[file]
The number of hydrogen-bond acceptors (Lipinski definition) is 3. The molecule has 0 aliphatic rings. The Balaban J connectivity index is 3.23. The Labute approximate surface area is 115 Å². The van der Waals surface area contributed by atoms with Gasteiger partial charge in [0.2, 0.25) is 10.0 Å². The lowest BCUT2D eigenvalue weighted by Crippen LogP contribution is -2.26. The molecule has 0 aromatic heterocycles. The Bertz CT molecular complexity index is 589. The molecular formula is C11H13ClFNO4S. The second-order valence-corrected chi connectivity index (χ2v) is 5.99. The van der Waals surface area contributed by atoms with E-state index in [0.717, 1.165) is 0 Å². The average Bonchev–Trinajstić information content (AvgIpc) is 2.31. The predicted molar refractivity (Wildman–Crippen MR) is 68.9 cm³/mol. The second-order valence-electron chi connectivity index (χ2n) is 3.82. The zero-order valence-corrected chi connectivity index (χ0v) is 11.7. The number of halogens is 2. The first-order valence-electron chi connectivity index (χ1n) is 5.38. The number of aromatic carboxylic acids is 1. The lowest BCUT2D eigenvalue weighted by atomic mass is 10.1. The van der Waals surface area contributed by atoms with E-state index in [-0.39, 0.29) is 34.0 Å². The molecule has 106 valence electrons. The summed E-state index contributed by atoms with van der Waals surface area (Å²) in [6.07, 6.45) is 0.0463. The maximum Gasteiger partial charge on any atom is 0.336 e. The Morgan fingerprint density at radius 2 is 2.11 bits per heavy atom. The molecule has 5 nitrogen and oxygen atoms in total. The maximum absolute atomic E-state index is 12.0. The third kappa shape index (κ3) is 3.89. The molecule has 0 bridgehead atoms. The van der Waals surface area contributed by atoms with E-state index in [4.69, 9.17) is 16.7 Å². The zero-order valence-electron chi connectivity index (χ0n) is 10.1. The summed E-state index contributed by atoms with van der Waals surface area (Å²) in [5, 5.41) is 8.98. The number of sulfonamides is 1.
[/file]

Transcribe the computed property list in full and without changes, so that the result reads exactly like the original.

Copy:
The number of hydrogen-bond acceptors (Lipinski definition) is 3. The molecule has 0 aliphatic rings. The Balaban J connectivity index is 3.23. The Labute approximate surface area is 115 Å². The van der Waals surface area contributed by atoms with Gasteiger partial charge in [0.2, 0.25) is 10.0 Å². The lowest BCUT2D eigenvalue weighted by Crippen LogP contribution is -2.26. The molecule has 0 aromatic heterocycles. The Bertz CT molecular complexity index is 589. The molecular formula is C11H13ClFNO4S. The second-order valence-corrected chi connectivity index (χ2v) is 5.99. The van der Waals surface area contributed by atoms with E-state index in [0.717, 1.165) is 0 Å². The average Bonchev–Trinajstić information content (AvgIpc) is 2.31. The predicted molar refractivity (Wildman–Crippen MR) is 68.9 cm³/mol. The second-order valence-electron chi connectivity index (χ2n) is 3.82. The zero-order valence-corrected chi connectivity index (χ0v) is 11.7. The number of halogens is 2. The first-order valence-electron chi connectivity index (χ1n) is 5.38. The number of aromatic carboxylic acids is 1. The lowest BCUT2D eigenvalue weighted by atomic mass is 10.1. The van der Waals surface area contributed by atoms with E-state index in [-0.39, 0.29) is 34.0 Å². The molecule has 106 valence electrons. The summed E-state index contributed by atoms with van der Waals surface area (Å²) in [6.07, 6.45) is 0.0463. The maximum Gasteiger partial charge on any atom is 0.336 e. The Morgan fingerprint density at radius 2 is 2.11 bits per heavy atom. The molecule has 5 nitrogen and oxygen atoms in total. The maximum absolute atomic E-state index is 12.0. The third kappa shape index (κ3) is 3.89. The molecule has 0 bridgehead atoms. The van der Waals surface area contributed by atoms with E-state index in [4.69, 9.17) is 16.7 Å². The zero-order valence-electron chi connectivity index (χ0n) is 10.1. The summed E-state index contributed by atoms with van der Waals surface area (Å²) in [5, 5.41) is 8.98. The number of sulfonamides is 1.